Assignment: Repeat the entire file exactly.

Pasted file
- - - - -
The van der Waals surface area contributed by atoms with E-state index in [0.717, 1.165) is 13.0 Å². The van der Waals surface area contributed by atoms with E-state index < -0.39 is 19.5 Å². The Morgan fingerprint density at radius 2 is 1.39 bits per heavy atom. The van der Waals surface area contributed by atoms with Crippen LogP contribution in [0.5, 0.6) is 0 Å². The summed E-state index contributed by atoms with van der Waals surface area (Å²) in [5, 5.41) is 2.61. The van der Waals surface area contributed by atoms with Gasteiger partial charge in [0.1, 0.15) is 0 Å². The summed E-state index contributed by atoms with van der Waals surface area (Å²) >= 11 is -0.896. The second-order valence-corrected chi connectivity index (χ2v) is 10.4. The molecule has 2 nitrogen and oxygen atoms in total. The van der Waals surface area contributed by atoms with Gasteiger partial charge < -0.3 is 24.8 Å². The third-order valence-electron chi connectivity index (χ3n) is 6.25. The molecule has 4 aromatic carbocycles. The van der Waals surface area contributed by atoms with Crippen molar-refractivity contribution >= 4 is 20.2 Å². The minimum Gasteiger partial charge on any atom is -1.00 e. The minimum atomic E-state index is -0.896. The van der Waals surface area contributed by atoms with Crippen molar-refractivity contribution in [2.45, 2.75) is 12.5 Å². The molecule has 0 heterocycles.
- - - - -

The van der Waals surface area contributed by atoms with E-state index in [0.717, 1.165) is 13.0 Å². The van der Waals surface area contributed by atoms with E-state index < -0.39 is 19.5 Å². The Morgan fingerprint density at radius 2 is 1.39 bits per heavy atom. The van der Waals surface area contributed by atoms with Crippen LogP contribution in [0.5, 0.6) is 0 Å². The summed E-state index contributed by atoms with van der Waals surface area (Å²) in [5, 5.41) is 2.61. The van der Waals surface area contributed by atoms with Gasteiger partial charge in [0.1, 0.15) is 0 Å². The summed E-state index contributed by atoms with van der Waals surface area (Å²) >= 11 is -0.896. The second-order valence-corrected chi connectivity index (χ2v) is 10.4. The molecule has 2 nitrogen and oxygen atoms in total. The van der Waals surface area contributed by atoms with Gasteiger partial charge < -0.3 is 24.8 Å². The third-order valence-electron chi connectivity index (χ3n) is 6.25. The molecule has 4 aromatic carbocycles. The van der Waals surface area contributed by atoms with Crippen molar-refractivity contribution >= 4 is 20.2 Å². The minimum Gasteiger partial charge on any atom is -1.00 e. The minimum atomic E-state index is -0.896. The van der Waals surface area contributed by atoms with Crippen molar-refractivity contribution in [2.45, 2.75) is 12.5 Å². The molecule has 0 heterocycles.